SINGAPORE - The lack of commercial pressure in the defence industry makes it an area of science where many new technologies emerge, Senior Minister of State for Defence Ong Ye Kung said on Wednesday (March 30).
Speaking at the 10th anniversary of the annual Young Defence Scientists Programme (YDSP) Congress at Orchard Hotel, he raised the example of innovations such as the Internet and the Global Positioning System, which started in the military.
He added that "unimaginable" scientific inventions like invisibility, augmented reality and even an iron man suit are today no longer limited "to Hollywood's movie magic".
Addressing 450 students, engineers and scientists as guest of honour at the event, he said: "Our pioneer generation of leaders had the foresight to harness the potential of defence technology. It is a great time to learn about science and technology because the advancements are so rapid and opportunities are so vast... it is important to nurture young defence engineers."
Organised by the Defence Science and Technology Agency (DSTA) and DSO National Laboratories, the programme introduced defence science to 400 local students aged 14 to 18 from 19 Integrated Programme schools this year. This is double the number of participants in 2006.
Students underwent research camps, laboratory sessions and lectures in defence science, working on projects such as programming and robotics, mentored by scientists and engineers from DSO and DSTA, as well as professors from three local universities.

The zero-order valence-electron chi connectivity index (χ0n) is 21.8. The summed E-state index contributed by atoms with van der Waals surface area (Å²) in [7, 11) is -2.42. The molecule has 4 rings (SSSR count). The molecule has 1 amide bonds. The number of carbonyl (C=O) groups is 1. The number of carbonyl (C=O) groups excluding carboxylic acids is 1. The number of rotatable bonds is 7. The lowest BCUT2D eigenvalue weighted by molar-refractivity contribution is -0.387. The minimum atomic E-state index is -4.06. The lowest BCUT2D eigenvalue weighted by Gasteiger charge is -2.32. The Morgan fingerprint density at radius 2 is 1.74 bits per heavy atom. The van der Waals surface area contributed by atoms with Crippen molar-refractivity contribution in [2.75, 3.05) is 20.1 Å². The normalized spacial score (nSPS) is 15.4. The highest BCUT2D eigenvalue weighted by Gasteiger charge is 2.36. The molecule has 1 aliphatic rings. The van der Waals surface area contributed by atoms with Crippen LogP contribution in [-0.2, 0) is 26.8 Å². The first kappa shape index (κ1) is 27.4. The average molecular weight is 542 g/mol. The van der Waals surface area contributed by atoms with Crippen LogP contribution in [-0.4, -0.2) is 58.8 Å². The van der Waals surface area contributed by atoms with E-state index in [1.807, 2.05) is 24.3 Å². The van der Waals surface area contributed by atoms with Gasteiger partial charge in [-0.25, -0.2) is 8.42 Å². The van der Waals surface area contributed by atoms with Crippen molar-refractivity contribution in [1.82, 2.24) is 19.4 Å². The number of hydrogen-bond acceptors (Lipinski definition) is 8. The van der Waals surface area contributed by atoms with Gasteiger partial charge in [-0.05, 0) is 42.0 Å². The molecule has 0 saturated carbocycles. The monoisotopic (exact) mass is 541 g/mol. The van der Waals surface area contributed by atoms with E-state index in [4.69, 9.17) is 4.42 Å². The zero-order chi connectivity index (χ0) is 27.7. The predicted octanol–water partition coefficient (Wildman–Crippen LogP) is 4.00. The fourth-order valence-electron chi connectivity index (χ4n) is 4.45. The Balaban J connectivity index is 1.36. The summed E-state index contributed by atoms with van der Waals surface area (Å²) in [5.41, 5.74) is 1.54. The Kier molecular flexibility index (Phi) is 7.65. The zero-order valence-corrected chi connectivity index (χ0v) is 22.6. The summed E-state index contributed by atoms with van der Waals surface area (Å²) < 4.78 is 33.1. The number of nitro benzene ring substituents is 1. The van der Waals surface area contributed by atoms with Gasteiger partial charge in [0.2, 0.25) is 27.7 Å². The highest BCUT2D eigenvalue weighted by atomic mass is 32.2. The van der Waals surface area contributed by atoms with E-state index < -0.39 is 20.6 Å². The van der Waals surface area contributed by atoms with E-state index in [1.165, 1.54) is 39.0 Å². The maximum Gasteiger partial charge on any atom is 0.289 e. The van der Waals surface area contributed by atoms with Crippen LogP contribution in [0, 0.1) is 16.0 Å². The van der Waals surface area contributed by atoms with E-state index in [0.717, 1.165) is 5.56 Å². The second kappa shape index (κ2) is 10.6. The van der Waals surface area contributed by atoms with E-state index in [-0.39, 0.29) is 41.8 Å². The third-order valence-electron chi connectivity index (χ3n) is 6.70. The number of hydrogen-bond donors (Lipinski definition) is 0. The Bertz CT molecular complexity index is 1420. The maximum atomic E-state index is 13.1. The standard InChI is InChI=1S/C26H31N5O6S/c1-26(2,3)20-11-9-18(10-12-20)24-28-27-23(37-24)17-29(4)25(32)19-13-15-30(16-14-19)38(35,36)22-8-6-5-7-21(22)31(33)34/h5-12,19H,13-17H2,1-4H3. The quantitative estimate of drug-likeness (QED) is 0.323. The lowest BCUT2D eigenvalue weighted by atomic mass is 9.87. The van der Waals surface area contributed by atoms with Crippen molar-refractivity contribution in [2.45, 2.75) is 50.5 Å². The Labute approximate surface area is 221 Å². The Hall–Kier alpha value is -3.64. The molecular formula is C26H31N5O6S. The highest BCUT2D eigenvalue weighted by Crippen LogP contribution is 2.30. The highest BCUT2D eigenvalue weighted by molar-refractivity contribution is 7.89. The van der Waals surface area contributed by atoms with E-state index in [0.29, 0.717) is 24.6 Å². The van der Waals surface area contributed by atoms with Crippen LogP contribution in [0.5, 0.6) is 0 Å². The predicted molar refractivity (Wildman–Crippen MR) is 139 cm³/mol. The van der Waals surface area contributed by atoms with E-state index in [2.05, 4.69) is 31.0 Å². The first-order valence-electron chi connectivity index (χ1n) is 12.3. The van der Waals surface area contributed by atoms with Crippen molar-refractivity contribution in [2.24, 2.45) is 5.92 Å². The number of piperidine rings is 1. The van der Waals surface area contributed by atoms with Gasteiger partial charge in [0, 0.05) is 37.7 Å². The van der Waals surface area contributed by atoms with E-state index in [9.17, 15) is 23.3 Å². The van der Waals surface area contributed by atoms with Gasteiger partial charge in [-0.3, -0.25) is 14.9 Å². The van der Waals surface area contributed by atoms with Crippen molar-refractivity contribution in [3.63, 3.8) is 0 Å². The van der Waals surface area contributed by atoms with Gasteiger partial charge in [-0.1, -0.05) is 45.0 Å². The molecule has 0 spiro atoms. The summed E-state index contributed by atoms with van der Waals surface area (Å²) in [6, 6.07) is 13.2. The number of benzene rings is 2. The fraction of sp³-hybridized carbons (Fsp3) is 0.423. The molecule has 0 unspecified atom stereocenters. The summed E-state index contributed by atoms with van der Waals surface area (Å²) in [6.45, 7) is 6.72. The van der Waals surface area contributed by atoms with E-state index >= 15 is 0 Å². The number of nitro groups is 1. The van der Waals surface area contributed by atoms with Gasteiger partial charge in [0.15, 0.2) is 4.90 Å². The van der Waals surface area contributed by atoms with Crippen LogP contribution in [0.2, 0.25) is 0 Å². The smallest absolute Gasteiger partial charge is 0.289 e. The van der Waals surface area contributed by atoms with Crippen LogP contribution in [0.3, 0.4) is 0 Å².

Some 115 awards and scholarships in defence science were awarded to programme participants at the Congress.
This year's winning projects included a remote-controlled underwater robot and a robot navigated by light, ideas which, if used in defence, could save manpower and time.
Mr Sandheep Ransilu Piyasanka of Victoria School, 17, whose team developed an unmanned ground vehicle (UGV) operated by hand gestures, said: "This programme has solidified my interest in defence science and it is interesting how gesture control technology can be used to enhance the army's performance... this could allow us to control drones and different UGVs for more operations without putting soldiers on the frontline."
The programme hopes to grow interest in technology and attract more students to enter the defence science industry.
Mr Benjamin Choi, 25, an alumnus of the programme and mentor of current participants, said: "We need good engineers because we are solving very difficult, unstructured problems, and it is harder to find people with the necessary skills. Programmes like this get people interested in defence work... it is precisely because these problems are challenging that they are interesting, and so bright students want to work on them."